The Month Of Unrealized Dreams

The beginning of any new year is always a time of excitement. We gaze out at the days, weeks, and months to come and eagerly make our plans of all the wonderful things we’re going to do. Some of us plan housing renovation projects, others plan dream vacations, while still others eagerly look forward to upcoming weddings, confirmations, bar- or bat-mitzvahs, family reunions, college and high school class reunions, etc. All in all, we look forward to a wonderful year of fun and accomplishment.

Then, come September, we realize that many of the dreams we’ve dreamed and the plans we’ve made have gone unfulfilled. We’ve allowed day-to-day minutia and/or events and circumstances, anticipated or otherwise, to hinder fulfillment of January’s plans and dreams. And this year, of course, we’ve had an additional wrinkle – a protein-spiked virus called SARS-CoV-2, which has wreaked havoc on so many lives – perhaps even those of friends, loved ones, or even you yourself.

So it’s no wonder that for some of us, when September arrives, we look back at the emerging life and warmth of spring and the long days and easy weather of summer with regret, disappointment, and even sadness. Then we look ahead to the upcoming months of fall and winter with a sense of doom and foreboding and wonder if we will ever fulfill our dreams and achieve our goals.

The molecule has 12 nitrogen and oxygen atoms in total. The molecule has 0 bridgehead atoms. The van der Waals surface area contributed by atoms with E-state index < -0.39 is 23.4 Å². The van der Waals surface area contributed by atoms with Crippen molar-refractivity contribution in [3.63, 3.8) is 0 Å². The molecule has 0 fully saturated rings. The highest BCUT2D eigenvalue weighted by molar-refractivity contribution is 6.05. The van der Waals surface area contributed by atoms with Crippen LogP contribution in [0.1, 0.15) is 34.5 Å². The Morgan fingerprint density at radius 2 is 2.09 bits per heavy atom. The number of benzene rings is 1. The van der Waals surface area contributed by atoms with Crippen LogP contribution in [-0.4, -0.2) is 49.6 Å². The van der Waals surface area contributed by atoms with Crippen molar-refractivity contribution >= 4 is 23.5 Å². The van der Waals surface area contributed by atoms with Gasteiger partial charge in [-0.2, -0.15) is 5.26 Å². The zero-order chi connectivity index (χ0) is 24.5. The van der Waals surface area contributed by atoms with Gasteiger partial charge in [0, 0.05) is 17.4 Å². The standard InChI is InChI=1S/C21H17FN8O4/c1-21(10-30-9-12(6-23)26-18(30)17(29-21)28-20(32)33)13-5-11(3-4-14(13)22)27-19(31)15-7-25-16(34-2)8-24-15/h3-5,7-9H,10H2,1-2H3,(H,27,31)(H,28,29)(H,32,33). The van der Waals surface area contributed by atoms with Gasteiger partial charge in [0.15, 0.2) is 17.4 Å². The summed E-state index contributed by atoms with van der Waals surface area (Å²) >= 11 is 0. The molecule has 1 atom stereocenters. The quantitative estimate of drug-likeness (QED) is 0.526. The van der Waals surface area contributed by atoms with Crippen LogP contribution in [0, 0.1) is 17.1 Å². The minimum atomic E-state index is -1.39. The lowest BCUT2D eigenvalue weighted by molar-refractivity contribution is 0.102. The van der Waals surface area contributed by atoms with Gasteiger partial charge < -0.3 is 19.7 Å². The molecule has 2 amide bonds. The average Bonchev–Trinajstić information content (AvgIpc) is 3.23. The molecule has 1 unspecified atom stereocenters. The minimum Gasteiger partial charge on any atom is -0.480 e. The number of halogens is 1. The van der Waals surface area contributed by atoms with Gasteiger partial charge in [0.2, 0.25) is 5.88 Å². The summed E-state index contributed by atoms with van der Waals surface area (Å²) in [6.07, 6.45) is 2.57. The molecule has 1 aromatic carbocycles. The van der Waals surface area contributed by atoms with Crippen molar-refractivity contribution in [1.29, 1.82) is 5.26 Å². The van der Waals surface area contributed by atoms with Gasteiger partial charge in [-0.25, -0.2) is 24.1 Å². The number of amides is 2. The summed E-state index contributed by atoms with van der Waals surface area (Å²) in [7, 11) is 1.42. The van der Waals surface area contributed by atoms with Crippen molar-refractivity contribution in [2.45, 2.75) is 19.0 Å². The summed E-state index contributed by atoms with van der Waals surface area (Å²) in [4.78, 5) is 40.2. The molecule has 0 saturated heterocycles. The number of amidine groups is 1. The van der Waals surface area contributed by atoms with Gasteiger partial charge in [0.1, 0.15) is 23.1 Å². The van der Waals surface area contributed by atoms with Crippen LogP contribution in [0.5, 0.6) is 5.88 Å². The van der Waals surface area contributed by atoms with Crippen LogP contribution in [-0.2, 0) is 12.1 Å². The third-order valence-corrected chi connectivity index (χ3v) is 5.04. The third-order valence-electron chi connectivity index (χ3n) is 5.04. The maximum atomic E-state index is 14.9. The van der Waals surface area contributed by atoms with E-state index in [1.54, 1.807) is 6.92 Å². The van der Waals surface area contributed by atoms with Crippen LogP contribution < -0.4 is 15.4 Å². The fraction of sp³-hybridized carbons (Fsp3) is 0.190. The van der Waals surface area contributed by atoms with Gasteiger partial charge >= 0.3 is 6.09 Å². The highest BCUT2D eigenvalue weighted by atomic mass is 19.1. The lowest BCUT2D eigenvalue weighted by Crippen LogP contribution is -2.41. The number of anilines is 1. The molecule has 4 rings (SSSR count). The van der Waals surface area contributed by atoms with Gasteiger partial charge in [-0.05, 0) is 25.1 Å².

There’s an old saying that goes, “If you’re happy, don’t worry, you’ll get over it.” Sounds rather depressing at first, but look below the surface. What it means is that nothing lasts forever. Good times, good feelings, and easy-weather seasons don’t remain forever. Sooner or later, they end, and less than perfect feelings, situations, and seasons arise. But the flip side is also true. Bad times, bad feelings, and bad seasons don’t last forever either. They, too, have their conclusion. It may be hard to believe when you’re right in the thick of winter snow and freezing temperatures, job loss, the fallout from the actions of a wayward child, or the devastation of a pandemic. But in the words of an old gospel tune, “clouds and storm will in time pass away; the sun again will shine bright and clear.” All of the garbage that’s happening right now – whether it be the world’s garbage or your own personal trash, will eventually come to an end. The storms will pass and we will see sunshine again. And when we do, we will dream new dreams, and rise up again with new determination to fulfill them. And then, when another September rolls around, we’ll look back with joy and happiness and say, “What do you know? I did everything that I so carefully planned out at the year’s beginning.”